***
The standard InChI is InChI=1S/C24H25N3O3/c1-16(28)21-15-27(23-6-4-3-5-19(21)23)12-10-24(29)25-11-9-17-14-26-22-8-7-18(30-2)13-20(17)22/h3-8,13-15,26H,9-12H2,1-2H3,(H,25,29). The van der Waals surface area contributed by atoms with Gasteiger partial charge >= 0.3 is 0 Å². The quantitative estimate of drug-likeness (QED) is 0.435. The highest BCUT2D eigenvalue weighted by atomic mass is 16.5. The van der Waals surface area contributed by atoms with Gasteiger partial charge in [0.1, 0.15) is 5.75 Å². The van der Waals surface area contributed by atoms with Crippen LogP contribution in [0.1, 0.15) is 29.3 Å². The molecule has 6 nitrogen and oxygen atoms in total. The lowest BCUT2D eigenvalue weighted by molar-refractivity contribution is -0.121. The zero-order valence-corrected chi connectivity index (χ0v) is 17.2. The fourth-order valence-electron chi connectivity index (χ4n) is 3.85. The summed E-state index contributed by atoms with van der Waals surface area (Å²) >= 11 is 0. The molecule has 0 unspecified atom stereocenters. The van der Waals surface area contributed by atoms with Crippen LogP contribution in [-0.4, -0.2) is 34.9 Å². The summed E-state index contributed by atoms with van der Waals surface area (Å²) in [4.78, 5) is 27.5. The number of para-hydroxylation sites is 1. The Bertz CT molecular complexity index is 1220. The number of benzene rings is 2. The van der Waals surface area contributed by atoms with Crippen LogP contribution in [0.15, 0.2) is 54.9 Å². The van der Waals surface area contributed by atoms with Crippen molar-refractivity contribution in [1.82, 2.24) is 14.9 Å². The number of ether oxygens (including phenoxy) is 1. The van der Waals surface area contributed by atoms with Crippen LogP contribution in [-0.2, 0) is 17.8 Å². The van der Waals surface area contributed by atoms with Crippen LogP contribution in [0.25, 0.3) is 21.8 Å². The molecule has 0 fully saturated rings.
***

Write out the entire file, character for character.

The standard InChI is InChI=1S/C24H25N3O3/c1-16(28)21-15-27(23-6-4-3-5-19(21)23)12-10-24(29)25-11-9-17-14-26-22-8-7-18(30-2)13-20(17)22/h3-8,13-15,26H,9-12H2,1-2H3,(H,25,29). The van der Waals surface area contributed by atoms with Gasteiger partial charge >= 0.3 is 0 Å². The quantitative estimate of drug-likeness (QED) is 0.435. The highest BCUT2D eigenvalue weighted by atomic mass is 16.5. The van der Waals surface area contributed by atoms with Gasteiger partial charge in [0.1, 0.15) is 5.75 Å². The van der Waals surface area contributed by atoms with Crippen LogP contribution in [0.1, 0.15) is 29.3 Å². The molecule has 6 nitrogen and oxygen atoms in total. The lowest BCUT2D eigenvalue weighted by molar-refractivity contribution is -0.121. The zero-order valence-corrected chi connectivity index (χ0v) is 17.2. The fourth-order valence-electron chi connectivity index (χ4n) is 3.85. The summed E-state index contributed by atoms with van der Waals surface area (Å²) >= 11 is 0. The molecule has 0 unspecified atom stereocenters. The van der Waals surface area contributed by atoms with Crippen LogP contribution in [-0.4, -0.2) is 34.9 Å². The summed E-state index contributed by atoms with van der Waals surface area (Å²) in [4.78, 5) is 27.5. The number of para-hydroxylation sites is 1. The Bertz CT molecular complexity index is 1220. The number of benzene rings is 2. The van der Waals surface area contributed by atoms with Crippen LogP contribution in [0.15, 0.2) is 54.9 Å². The van der Waals surface area contributed by atoms with Crippen molar-refractivity contribution in [1.82, 2.24) is 14.9 Å². The number of ether oxygens (including phenoxy) is 1. The van der Waals surface area contributed by atoms with Crippen LogP contribution in [-0.2, 0) is 17.8 Å². The van der Waals surface area contributed by atoms with Crippen LogP contribution in [0.25, 0.3) is 21.8 Å². The molecule has 0 fully saturated rings.